Pentagon: Anti-Syria Strike Photos a Hoax

Military says viral images are likely part of pro-Assad disinformation campaign

Armed Forces Tea Party Facebook page


The Pentagon told ABC News on Monday that the viral photos appearing to show uniformed American service members criticizing a U.S. strike on Syria are a hoax, and potentially part of a pro-Assad disinformation campaign:

Five remarkably similar photos posted on a defaced U.S. Marine Corps website appeared to show American troops from the Army, Air Force, Navy, and Marines concealing their faces with the messages, such as "Stay out of Syria" and "I will not fight for Al Qaeda in Syria."

"We believe the photos are illegitimate," U.S. Marine Corps spokesman Lt. Col. Neil Murphy told ABC News on Monday. […]

In [one] photo, a man wearing the uniform of a Navy chief petty officer holds a placard that blocks his face and read, "I didn’t join the Navy to fight for al Qaeda in a Syrian civil war."

But the Marines’ spokesman said the "sailor" likely wasn’t an American at all.

"We do not know the identity of the person in the photo, however, we are confident that the photo is part of a disinformation campaign that was part of a targeted ‘cyber redirect’ last week," Murphy told ABC News.

The pro-Assad Syrian Electronic Army hacked the website last week, redirecting viewers to a page displaying the anti-war photos and encouraging U.S. troops to oppose the strike and rebel against military orders:

During the cyber attack, computer users attempting to go to the website would actually be taken to another site featuring several pictures of the alleged anti-intervention servicemen along with a statement from the SEA urging American troops to defy their orders should they be called to go to Syria.

"Obama is a traitor who wants to put your lives in danger to rescue al Qaeda insurgents," a message from the SEA on the site said, calling the Marines their "brothers."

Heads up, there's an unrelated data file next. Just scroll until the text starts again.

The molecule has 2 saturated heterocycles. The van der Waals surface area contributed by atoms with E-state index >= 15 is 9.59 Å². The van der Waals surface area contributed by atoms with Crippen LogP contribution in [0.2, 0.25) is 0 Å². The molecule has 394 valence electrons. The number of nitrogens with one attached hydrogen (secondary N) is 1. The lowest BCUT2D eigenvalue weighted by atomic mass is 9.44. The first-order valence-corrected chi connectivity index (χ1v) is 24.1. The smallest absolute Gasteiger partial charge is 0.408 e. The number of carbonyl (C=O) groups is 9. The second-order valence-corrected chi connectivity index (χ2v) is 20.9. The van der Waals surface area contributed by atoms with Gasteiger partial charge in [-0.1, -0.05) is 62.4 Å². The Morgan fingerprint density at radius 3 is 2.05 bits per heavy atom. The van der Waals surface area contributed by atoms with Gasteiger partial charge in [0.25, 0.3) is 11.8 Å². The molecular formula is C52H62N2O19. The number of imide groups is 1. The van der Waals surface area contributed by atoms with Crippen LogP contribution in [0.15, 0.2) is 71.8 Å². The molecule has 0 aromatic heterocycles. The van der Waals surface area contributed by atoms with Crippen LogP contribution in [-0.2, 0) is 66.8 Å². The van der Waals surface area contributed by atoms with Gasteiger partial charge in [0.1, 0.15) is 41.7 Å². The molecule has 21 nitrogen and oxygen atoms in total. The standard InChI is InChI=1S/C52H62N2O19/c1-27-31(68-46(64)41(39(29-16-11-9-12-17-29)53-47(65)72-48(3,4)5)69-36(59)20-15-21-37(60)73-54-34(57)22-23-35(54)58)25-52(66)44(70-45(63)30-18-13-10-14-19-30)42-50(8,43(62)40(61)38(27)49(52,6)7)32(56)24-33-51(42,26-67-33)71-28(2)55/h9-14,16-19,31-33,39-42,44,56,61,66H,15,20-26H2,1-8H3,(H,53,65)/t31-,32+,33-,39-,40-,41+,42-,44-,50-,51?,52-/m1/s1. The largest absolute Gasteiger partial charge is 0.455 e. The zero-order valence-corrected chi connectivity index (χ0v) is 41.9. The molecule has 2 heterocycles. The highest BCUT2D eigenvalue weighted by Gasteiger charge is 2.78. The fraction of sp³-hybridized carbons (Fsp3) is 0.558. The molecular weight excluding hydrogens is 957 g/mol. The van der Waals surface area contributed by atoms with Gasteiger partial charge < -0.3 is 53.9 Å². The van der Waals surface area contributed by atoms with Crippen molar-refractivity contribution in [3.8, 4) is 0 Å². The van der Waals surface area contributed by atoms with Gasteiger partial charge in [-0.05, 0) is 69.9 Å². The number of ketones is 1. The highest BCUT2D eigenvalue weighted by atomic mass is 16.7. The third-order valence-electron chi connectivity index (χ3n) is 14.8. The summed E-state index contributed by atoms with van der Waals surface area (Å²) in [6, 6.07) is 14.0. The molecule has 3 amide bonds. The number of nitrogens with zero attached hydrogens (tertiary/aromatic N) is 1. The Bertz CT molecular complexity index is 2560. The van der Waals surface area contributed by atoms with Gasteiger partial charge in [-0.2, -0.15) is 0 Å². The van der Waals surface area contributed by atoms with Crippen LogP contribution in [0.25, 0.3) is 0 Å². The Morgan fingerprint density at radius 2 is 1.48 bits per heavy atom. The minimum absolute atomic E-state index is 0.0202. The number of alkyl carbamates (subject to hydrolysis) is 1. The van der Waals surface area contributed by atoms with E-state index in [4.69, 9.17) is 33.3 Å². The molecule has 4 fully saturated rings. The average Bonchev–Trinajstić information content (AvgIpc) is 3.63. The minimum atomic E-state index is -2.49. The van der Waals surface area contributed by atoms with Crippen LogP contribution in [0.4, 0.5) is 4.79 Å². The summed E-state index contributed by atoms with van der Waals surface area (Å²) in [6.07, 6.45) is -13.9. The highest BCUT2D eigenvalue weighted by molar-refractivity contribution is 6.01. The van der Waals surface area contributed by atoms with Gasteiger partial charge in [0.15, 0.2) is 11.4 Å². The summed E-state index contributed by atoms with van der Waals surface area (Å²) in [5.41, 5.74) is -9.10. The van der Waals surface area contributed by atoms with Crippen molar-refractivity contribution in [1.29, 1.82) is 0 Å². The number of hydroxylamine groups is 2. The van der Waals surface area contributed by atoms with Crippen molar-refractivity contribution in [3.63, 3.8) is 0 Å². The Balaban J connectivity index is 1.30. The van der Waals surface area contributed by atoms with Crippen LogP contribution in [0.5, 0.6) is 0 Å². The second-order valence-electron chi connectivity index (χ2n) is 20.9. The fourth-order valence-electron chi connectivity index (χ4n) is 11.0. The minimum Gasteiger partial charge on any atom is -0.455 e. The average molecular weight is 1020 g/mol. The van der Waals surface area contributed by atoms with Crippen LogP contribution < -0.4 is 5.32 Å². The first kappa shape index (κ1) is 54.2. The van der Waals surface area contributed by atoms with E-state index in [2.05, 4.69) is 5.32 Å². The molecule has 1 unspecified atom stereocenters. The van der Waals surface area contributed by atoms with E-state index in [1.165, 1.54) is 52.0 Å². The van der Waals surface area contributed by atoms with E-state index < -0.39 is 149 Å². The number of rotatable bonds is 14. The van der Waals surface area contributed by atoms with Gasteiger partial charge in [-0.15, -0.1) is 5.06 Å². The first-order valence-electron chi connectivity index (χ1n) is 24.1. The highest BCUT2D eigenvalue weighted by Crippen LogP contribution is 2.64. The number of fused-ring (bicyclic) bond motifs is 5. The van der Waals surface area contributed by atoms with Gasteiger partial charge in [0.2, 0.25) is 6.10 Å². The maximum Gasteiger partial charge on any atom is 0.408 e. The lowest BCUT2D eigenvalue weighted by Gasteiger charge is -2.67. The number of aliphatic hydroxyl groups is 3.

The article notes that Texas Republican Sen. Ted Cruz, who opposes the Syria strike, referred to one of the photos during an interview with ABC’s "This Week" last Sunday. A Cruz spokesperson told ABC News on Monday that the senator was not aware of the veracity of the pictures when he made the comment but added that veterans had expressed similar concerns to him about the intervention in person.

Kentucky Republican Sen. Rand Paul said U.S. troops should not be penalized for speaking out against the strike on the Internet during an interview with Politico on Wednesday.

Paul also continued to push against the administration’s advocacy for a military intervention, echoing an attack line from Sen. Ted Cruz (R., Texas), another outspoken freshman, that the American military shouldn’t be helping rebels in Syria who could be working with extremists.

"We’re hearing it directly from soldiers, we’re hearing it from their parents … they aren’t willing to fight for al Qaeda," Paul said, adding that members of the military shouldn’t be punished for speaking out, including on the Internet. "I wouldn’t want to see young men basically court-martialed for posting their opinion."

The U.S. military prohibits service members from engaging in political activities while in uniform or while acting as a military representative.

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